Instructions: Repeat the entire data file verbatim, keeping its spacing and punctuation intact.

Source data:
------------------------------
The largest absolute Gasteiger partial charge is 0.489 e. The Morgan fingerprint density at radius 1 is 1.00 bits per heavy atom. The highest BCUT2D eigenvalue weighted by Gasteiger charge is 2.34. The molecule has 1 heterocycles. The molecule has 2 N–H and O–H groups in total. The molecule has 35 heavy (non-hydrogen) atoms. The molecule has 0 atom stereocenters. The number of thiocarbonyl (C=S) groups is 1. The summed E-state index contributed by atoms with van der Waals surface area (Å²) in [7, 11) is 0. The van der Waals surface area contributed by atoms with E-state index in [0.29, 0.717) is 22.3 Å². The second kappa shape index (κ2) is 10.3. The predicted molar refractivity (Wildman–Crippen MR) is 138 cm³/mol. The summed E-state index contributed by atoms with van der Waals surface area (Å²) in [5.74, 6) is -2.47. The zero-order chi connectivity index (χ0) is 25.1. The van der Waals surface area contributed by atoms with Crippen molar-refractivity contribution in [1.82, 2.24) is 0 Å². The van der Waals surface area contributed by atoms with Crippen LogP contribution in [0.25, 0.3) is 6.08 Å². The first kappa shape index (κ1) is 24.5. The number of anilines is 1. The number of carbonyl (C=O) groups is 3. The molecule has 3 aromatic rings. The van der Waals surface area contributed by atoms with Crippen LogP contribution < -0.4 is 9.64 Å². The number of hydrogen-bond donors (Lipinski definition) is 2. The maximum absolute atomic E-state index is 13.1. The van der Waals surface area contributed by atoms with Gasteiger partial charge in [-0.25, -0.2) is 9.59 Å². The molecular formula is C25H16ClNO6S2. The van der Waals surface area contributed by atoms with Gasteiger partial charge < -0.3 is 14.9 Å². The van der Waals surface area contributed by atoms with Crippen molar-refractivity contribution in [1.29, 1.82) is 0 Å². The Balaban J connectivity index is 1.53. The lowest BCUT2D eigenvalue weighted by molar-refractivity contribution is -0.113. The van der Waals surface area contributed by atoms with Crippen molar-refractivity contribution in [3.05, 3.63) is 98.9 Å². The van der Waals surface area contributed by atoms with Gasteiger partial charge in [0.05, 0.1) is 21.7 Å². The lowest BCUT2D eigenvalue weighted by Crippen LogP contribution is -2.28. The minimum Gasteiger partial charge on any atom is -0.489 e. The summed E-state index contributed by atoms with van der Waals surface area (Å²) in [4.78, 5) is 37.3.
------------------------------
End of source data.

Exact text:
The largest absolute Gasteiger partial charge is 0.489 e. The Morgan fingerprint density at radius 1 is 1.00 bits per heavy atom. The highest BCUT2D eigenvalue weighted by Gasteiger charge is 2.34. The molecule has 1 heterocycles. The molecule has 2 N–H and O–H groups in total. The molecule has 35 heavy (non-hydrogen) atoms. The molecule has 0 atom stereocenters. The number of thiocarbonyl (C=S) groups is 1. The summed E-state index contributed by atoms with van der Waals surface area (Å²) in [7, 11) is 0. The van der Waals surface area contributed by atoms with E-state index in [0.29, 0.717) is 22.3 Å². The second kappa shape index (κ2) is 10.3. The predicted molar refractivity (Wildman–Crippen MR) is 138 cm³/mol. The summed E-state index contributed by atoms with van der Waals surface area (Å²) in [5.74, 6) is -2.47. The zero-order chi connectivity index (χ0) is 25.1. The van der Waals surface area contributed by atoms with Crippen molar-refractivity contribution in [1.82, 2.24) is 0 Å². The van der Waals surface area contributed by atoms with Crippen LogP contribution in [0.25, 0.3) is 6.08 Å². The first kappa shape index (κ1) is 24.5. The number of anilines is 1. The number of carbonyl (C=O) groups is 3. The molecule has 3 aromatic rings. The van der Waals surface area contributed by atoms with Crippen LogP contribution < -0.4 is 9.64 Å². The number of hydrogen-bond donors (Lipinski definition) is 2. The maximum absolute atomic E-state index is 13.1. The van der Waals surface area contributed by atoms with Gasteiger partial charge in [-0.25, -0.2) is 9.59 Å². The molecular formula is C25H16ClNO6S2. The van der Waals surface area contributed by atoms with Gasteiger partial charge < -0.3 is 14.9 Å². The van der Waals surface area contributed by atoms with Crippen molar-refractivity contribution in [1.29, 1.82) is 0 Å². The Balaban J connectivity index is 1.53. The lowest BCUT2D eigenvalue weighted by molar-refractivity contribution is -0.113. The van der Waals surface area contributed by atoms with Crippen molar-refractivity contribution in [3.05, 3.63) is 98.9 Å². The van der Waals surface area contributed by atoms with Gasteiger partial charge in [0.05, 0.1) is 21.7 Å². The lowest BCUT2D eigenvalue weighted by Crippen LogP contribution is -2.28. The minimum Gasteiger partial charge on any atom is -0.489 e. The summed E-state index contributed by atoms with van der Waals surface area (Å²) in [4.78, 5) is 37.3.